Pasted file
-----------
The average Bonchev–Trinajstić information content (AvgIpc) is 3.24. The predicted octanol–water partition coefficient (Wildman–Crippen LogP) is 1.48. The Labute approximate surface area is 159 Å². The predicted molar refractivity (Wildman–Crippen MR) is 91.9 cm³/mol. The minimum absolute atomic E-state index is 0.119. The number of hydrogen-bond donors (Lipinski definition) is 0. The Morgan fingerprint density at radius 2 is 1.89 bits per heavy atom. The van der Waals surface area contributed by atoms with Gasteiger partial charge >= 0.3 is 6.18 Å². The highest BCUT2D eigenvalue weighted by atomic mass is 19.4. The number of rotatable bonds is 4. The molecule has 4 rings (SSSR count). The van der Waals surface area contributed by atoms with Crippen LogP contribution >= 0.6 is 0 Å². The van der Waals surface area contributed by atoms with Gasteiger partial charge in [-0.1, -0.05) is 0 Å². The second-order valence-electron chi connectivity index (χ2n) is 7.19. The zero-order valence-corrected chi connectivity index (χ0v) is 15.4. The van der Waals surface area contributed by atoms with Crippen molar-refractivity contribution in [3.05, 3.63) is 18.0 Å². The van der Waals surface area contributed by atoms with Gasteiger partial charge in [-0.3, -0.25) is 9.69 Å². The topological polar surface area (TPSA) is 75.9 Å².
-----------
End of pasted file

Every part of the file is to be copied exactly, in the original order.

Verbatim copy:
The average Bonchev–Trinajstić information content (AvgIpc) is 3.24. The predicted octanol–water partition coefficient (Wildman–Crippen LogP) is 1.48. The Labute approximate surface area is 159 Å². The predicted molar refractivity (Wildman–Crippen MR) is 91.9 cm³/mol. The minimum absolute atomic E-state index is 0.119. The number of hydrogen-bond donors (Lipinski definition) is 0. The Morgan fingerprint density at radius 2 is 1.89 bits per heavy atom. The van der Waals surface area contributed by atoms with Gasteiger partial charge >= 0.3 is 6.18 Å². The highest BCUT2D eigenvalue weighted by atomic mass is 19.4. The number of rotatable bonds is 4. The molecule has 4 rings (SSSR count). The van der Waals surface area contributed by atoms with Crippen LogP contribution >= 0.6 is 0 Å². The van der Waals surface area contributed by atoms with Gasteiger partial charge in [-0.1, -0.05) is 0 Å². The second-order valence-electron chi connectivity index (χ2n) is 7.19. The zero-order valence-corrected chi connectivity index (χ0v) is 15.4. The van der Waals surface area contributed by atoms with Crippen molar-refractivity contribution in [3.05, 3.63) is 18.0 Å². The van der Waals surface area contributed by atoms with Gasteiger partial charge in [-0.3, -0.25) is 9.69 Å². The topological polar surface area (TPSA) is 75.9 Å².